As both a parent and a volunteer catechist for the Confirmation program (which is for 16 year olds) here in Washington, I think there are a couple of points worth bearing in mind.
One truth of the article is that catechists should approach their jobs as supporting the students' parents rather than as people rescuing the students from their parents' poor work. This has been the attitude I have tried to cultivate myself, and what I have observed in almost all of the other catechists I've worked with.
As with many other things in our engagement with the world, we need to balance engaging the world as it is with normalizing bad behaviors. It is true that many current Catholic parents are not currently well positioned to fulfill the role of "First Teachers of the faith" that they accepted at their children's baptisms. But does that mean we should base the design of our catechetical programs under the assumption that this will always be the case?
The "pull quote" from the piece is this:
If we have to choose between programs for adults and programs for children, adults are the priority. Not because we don’t care about kids, but because we want what is best for kids.I'm not certain I agree, unless we have a new vision of what adult faith formation programs look like.
If a parish offers a faith formation program, someone like me probably represents the outside edge of the set of adults who might possibly attend. And even for me, it's probably not likely. I work a full time job at a demanding employer, and am a father and husband. Perhaps I should take my faith seriously enough that I would prioritize attending such a program, bit the reality is that I probably wouldn't.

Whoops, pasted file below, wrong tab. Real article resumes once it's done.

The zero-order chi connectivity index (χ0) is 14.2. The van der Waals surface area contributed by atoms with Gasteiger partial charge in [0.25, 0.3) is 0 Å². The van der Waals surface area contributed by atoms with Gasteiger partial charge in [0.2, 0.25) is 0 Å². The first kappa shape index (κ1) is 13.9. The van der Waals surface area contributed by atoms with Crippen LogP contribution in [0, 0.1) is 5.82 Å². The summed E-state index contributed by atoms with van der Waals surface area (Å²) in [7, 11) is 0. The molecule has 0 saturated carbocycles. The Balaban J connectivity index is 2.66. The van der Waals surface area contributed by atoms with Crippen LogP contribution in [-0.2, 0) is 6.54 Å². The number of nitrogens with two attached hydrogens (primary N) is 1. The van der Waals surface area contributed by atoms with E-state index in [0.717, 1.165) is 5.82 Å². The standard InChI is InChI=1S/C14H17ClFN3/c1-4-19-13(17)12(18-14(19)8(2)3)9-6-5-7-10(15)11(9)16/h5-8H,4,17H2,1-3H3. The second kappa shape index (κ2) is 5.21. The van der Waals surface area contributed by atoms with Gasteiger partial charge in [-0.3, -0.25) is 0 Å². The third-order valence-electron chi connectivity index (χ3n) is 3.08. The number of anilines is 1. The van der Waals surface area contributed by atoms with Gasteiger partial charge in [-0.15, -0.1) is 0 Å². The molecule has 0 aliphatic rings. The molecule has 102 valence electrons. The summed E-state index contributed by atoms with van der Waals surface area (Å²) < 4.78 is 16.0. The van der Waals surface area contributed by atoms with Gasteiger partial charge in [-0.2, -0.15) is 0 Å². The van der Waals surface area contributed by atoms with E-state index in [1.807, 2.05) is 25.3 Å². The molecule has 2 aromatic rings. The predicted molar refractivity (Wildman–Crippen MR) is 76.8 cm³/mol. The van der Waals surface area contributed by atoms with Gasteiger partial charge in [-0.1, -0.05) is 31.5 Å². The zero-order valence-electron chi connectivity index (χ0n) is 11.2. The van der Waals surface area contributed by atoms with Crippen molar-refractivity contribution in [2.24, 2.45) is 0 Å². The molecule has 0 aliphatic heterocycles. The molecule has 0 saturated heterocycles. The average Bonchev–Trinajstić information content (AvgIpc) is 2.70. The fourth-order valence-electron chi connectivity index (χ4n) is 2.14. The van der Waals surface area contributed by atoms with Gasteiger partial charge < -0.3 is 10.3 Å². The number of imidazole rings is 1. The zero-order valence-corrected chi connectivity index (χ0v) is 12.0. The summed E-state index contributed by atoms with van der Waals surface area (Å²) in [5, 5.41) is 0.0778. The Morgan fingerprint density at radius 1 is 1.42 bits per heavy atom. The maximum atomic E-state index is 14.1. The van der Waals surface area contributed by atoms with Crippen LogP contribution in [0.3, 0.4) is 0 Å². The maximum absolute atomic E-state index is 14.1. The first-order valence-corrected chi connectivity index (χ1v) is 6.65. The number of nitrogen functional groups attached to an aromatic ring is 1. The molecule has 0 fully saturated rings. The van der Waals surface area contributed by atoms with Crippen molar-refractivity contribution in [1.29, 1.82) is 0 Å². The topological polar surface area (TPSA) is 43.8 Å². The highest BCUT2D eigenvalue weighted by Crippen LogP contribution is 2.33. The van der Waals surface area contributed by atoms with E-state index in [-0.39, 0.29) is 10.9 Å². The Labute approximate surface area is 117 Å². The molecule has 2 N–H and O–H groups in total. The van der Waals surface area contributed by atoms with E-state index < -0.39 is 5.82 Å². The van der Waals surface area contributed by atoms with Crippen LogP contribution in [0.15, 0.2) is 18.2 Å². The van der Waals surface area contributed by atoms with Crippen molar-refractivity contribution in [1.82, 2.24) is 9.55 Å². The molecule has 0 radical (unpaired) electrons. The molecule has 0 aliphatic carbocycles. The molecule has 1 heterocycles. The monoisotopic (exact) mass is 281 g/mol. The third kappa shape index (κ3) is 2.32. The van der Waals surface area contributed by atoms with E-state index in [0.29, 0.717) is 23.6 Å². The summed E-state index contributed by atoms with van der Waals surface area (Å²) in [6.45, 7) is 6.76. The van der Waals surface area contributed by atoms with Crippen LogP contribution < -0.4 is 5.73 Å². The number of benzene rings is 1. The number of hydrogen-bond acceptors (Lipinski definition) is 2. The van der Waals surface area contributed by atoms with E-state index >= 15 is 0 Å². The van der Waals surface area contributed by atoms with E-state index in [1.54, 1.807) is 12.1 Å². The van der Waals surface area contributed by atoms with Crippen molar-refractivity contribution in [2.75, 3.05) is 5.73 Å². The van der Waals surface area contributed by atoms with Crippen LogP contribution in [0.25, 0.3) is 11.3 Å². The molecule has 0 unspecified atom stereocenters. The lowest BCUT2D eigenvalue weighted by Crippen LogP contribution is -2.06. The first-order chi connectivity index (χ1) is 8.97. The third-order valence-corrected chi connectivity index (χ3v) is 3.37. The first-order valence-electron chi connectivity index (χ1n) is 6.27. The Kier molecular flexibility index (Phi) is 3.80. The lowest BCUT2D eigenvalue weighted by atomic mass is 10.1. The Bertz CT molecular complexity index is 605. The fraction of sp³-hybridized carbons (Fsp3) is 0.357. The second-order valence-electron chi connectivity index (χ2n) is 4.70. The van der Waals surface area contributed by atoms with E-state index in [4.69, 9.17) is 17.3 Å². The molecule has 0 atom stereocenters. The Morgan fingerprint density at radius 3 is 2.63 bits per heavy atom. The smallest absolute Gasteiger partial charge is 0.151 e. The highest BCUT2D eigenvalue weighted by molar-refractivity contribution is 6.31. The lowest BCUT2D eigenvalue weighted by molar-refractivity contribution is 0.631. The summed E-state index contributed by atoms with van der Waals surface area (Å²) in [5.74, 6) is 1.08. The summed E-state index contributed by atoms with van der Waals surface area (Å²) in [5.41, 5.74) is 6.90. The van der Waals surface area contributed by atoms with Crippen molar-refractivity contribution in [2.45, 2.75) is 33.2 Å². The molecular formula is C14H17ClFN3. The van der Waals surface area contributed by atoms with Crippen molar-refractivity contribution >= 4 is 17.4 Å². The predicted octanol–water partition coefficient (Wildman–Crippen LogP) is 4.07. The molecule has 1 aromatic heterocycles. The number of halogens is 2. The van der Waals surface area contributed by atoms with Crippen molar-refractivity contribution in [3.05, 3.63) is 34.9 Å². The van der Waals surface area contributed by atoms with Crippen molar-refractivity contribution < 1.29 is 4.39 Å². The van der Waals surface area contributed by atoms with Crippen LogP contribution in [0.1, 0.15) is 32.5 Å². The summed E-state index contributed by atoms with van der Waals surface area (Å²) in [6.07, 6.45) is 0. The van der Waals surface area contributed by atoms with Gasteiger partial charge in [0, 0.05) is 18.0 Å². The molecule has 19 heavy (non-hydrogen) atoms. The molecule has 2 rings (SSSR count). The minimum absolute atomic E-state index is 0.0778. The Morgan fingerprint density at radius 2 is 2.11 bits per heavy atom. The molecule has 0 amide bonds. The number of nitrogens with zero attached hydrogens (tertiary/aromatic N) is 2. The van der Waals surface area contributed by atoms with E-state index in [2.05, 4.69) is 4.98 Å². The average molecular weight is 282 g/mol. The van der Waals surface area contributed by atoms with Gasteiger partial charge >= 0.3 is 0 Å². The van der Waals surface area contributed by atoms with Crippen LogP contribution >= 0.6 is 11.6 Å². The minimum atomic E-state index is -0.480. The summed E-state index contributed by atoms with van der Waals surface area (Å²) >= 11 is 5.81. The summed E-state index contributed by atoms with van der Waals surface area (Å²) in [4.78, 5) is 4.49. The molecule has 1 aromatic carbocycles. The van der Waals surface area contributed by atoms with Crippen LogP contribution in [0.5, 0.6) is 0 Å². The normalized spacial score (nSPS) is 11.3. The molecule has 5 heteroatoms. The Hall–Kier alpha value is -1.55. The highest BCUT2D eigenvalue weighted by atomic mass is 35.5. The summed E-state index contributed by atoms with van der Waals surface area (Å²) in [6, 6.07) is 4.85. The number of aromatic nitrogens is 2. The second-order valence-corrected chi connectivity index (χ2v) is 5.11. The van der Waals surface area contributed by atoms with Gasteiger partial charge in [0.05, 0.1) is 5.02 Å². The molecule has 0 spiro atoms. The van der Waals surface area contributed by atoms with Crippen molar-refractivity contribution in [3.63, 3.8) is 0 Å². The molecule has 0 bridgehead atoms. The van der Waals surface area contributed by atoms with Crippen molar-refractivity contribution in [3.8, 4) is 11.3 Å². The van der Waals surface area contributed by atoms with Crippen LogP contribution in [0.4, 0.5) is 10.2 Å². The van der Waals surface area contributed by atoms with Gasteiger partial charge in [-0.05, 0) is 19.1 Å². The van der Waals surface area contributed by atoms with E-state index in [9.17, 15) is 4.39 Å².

More to the point, I'm not sure people like me are the ones the Church needs to be investing more effort in.
Now if I, the daily Rosarian, Confirmation catechist, who is bothering to blog about an article on catechesis, is unlikely to attend an adult formation program, how likely is it for the target of this program? The person who has fallen away from the faith, who may have divorced and remarried or be cohabitating, hasn't been to confession in years, attends Mass semi-regularly, but does want her children to be confirmed due to some vestigial attachment to Catholicism.
I don't think offering adult formation classes instead of programs for candidates is likely to bring them back,
What may help is to see this time as an opportunity to evangelize to the parents as well as to the children. To involve them in the process as much as possible. To show them that the Church is there for them to support them in their role as parents.
It has long been my positions that we should offer a "First Teachers" program that runs at the same time as the formation program for teenagers and youth. The problem is that often the youth programs take up all of the parish's facilities that could be used for such a program. My current parish has Eucharistic adoration at the same time as Confirmation class, which is a nice opportunity for the parents, but is probably not the educational program imagined by the article.
On the parent side, I think we are perfectly capable of teaching our kids about the faith. Indeed, I think most of what they hear in faith formation classes are echoes of things they've already heard at home. But it is nice for them to get another perspective, and I want them to know a community of other Catholic peer believers. And it is important for them to know this community is in place as they move through adolescence and young adulthood. This, more than nuts and bolts about the faith, is what they get from these programs.
And, in my judgment, giving our kids this is more important than providing (more) education for motivated adults, if we have to choose.